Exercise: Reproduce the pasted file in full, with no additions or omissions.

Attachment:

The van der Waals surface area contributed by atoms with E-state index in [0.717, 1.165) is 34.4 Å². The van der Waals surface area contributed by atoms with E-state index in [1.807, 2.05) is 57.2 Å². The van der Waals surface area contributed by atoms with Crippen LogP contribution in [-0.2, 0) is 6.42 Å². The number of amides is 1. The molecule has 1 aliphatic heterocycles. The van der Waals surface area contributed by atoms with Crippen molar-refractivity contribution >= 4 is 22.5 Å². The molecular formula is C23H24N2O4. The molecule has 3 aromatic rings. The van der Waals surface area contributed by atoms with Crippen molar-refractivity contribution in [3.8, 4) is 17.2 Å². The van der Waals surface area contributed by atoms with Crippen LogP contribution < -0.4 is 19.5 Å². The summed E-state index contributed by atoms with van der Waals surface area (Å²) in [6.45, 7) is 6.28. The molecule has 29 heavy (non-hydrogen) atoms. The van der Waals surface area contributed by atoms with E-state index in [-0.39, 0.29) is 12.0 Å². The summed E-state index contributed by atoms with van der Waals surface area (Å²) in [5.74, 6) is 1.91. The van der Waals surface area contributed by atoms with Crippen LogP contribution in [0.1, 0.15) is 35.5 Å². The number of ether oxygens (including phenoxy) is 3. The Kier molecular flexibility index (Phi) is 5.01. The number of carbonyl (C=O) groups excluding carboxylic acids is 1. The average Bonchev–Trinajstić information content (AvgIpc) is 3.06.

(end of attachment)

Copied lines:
The van der Waals surface area contributed by atoms with E-state index in [0.717, 1.165) is 34.4 Å². The van der Waals surface area contributed by atoms with E-state index in [1.807, 2.05) is 57.2 Å². The van der Waals surface area contributed by atoms with Crippen LogP contribution in [-0.2, 0) is 6.42 Å². The number of amides is 1. The molecule has 1 aliphatic heterocycles. The van der Waals surface area contributed by atoms with Crippen molar-refractivity contribution >= 4 is 22.5 Å². The molecular formula is C23H24N2O4. The molecule has 3 aromatic rings. The van der Waals surface area contributed by atoms with Crippen molar-refractivity contribution in [3.8, 4) is 17.2 Å². The van der Waals surface area contributed by atoms with Crippen LogP contribution < -0.4 is 19.5 Å². The summed E-state index contributed by atoms with van der Waals surface area (Å²) in [6.45, 7) is 6.28. The molecule has 29 heavy (non-hydrogen) atoms. The van der Waals surface area contributed by atoms with E-state index in [-0.39, 0.29) is 12.0 Å². The summed E-state index contributed by atoms with van der Waals surface area (Å²) in [5.74, 6) is 1.91. The van der Waals surface area contributed by atoms with Crippen LogP contribution in [0.1, 0.15) is 35.5 Å². The number of ether oxygens (including phenoxy) is 3. The Kier molecular flexibility index (Phi) is 5.01. The number of carbonyl (C=O) groups excluding carboxylic acids is 1. The average Bonchev–Trinajstić information content (AvgIpc) is 3.06.